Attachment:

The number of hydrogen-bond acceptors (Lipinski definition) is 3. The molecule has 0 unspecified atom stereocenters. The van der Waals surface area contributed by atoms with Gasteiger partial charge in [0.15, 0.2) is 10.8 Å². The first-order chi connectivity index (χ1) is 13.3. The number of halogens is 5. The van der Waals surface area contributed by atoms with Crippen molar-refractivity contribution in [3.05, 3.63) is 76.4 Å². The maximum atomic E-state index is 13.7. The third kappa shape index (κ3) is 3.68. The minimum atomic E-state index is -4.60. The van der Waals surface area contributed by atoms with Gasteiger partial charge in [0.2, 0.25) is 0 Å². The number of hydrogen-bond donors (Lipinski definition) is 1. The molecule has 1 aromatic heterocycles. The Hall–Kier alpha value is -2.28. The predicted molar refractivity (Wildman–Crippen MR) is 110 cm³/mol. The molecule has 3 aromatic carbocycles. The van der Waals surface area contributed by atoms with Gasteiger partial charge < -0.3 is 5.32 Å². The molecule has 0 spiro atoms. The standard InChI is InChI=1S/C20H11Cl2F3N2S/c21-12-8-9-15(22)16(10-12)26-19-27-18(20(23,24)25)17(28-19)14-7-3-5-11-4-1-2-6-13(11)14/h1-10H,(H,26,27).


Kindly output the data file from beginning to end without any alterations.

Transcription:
The number of hydrogen-bond acceptors (Lipinski definition) is 3. The molecule has 0 unspecified atom stereocenters. The van der Waals surface area contributed by atoms with Gasteiger partial charge in [0.15, 0.2) is 10.8 Å². The first-order chi connectivity index (χ1) is 13.3. The number of halogens is 5. The van der Waals surface area contributed by atoms with Crippen molar-refractivity contribution in [3.05, 3.63) is 76.4 Å². The maximum atomic E-state index is 13.7. The third kappa shape index (κ3) is 3.68. The minimum atomic E-state index is -4.60. The van der Waals surface area contributed by atoms with Gasteiger partial charge in [0.2, 0.25) is 0 Å². The number of hydrogen-bond donors (Lipinski definition) is 1. The molecule has 1 aromatic heterocycles. The Hall–Kier alpha value is -2.28. The predicted molar refractivity (Wildman–Crippen MR) is 110 cm³/mol. The molecule has 3 aromatic carbocycles. The van der Waals surface area contributed by atoms with Gasteiger partial charge < -0.3 is 5.32 Å². The molecule has 0 spiro atoms. The standard InChI is InChI=1S/C20H11Cl2F3N2S/c21-12-8-9-15(22)16(10-12)26-19-27-18(20(23,24)25)17(28-19)14-7-3-5-11-4-1-2-6-13(11)14/h1-10H,(H,26,27).